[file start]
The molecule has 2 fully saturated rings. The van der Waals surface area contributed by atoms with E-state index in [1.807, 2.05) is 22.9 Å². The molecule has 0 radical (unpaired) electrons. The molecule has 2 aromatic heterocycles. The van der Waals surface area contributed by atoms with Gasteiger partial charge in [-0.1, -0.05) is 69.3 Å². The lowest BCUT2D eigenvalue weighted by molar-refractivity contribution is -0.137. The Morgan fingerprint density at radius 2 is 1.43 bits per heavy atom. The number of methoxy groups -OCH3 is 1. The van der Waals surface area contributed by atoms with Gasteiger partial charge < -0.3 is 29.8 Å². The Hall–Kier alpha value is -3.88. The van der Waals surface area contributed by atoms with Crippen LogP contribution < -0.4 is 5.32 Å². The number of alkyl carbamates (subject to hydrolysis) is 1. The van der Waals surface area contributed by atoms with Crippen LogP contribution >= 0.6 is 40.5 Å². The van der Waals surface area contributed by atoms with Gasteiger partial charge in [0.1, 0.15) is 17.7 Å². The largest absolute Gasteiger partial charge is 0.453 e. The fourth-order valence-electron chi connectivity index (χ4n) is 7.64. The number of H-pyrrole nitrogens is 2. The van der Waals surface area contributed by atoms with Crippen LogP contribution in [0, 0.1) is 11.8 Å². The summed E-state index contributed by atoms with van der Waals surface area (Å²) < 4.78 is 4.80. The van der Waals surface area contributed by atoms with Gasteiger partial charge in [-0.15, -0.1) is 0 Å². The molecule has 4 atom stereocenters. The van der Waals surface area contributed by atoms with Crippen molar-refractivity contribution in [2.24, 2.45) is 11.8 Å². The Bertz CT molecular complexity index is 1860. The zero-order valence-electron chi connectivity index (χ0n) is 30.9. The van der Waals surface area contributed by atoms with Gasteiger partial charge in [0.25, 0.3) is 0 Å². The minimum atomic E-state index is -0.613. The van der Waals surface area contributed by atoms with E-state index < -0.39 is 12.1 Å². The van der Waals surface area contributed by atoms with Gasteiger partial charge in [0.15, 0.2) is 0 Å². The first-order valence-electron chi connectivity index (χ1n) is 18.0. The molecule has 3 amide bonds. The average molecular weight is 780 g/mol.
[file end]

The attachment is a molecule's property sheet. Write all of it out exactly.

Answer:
The molecule has 2 fully saturated rings. The van der Waals surface area contributed by atoms with E-state index in [1.807, 2.05) is 22.9 Å². The molecule has 0 radical (unpaired) electrons. The molecule has 2 aromatic heterocycles. The van der Waals surface area contributed by atoms with Gasteiger partial charge in [-0.1, -0.05) is 69.3 Å². The lowest BCUT2D eigenvalue weighted by molar-refractivity contribution is -0.137. The Morgan fingerprint density at radius 2 is 1.43 bits per heavy atom. The number of methoxy groups -OCH3 is 1. The van der Waals surface area contributed by atoms with Gasteiger partial charge < -0.3 is 29.8 Å². The Hall–Kier alpha value is -3.88. The van der Waals surface area contributed by atoms with Crippen LogP contribution < -0.4 is 5.32 Å². The number of alkyl carbamates (subject to hydrolysis) is 1. The van der Waals surface area contributed by atoms with Crippen LogP contribution >= 0.6 is 40.5 Å². The van der Waals surface area contributed by atoms with Gasteiger partial charge in [0.1, 0.15) is 17.7 Å². The largest absolute Gasteiger partial charge is 0.453 e. The fourth-order valence-electron chi connectivity index (χ4n) is 7.64. The number of H-pyrrole nitrogens is 2. The van der Waals surface area contributed by atoms with Crippen LogP contribution in [0, 0.1) is 11.8 Å². The summed E-state index contributed by atoms with van der Waals surface area (Å²) < 4.78 is 4.80. The van der Waals surface area contributed by atoms with Gasteiger partial charge in [-0.15, -0.1) is 0 Å². The molecule has 4 atom stereocenters. The van der Waals surface area contributed by atoms with Crippen molar-refractivity contribution in [2.24, 2.45) is 11.8 Å². The Bertz CT molecular complexity index is 1860. The zero-order valence-electron chi connectivity index (χ0n) is 30.9. The van der Waals surface area contributed by atoms with Gasteiger partial charge in [0.25, 0.3) is 0 Å². The minimum atomic E-state index is -0.613. The van der Waals surface area contributed by atoms with E-state index < -0.39 is 12.1 Å². The van der Waals surface area contributed by atoms with Gasteiger partial charge in [0.15, 0.2) is 0 Å². The first-order valence-electron chi connectivity index (χ1n) is 18.0. The molecule has 3 amide bonds. The average molecular weight is 780 g/mol.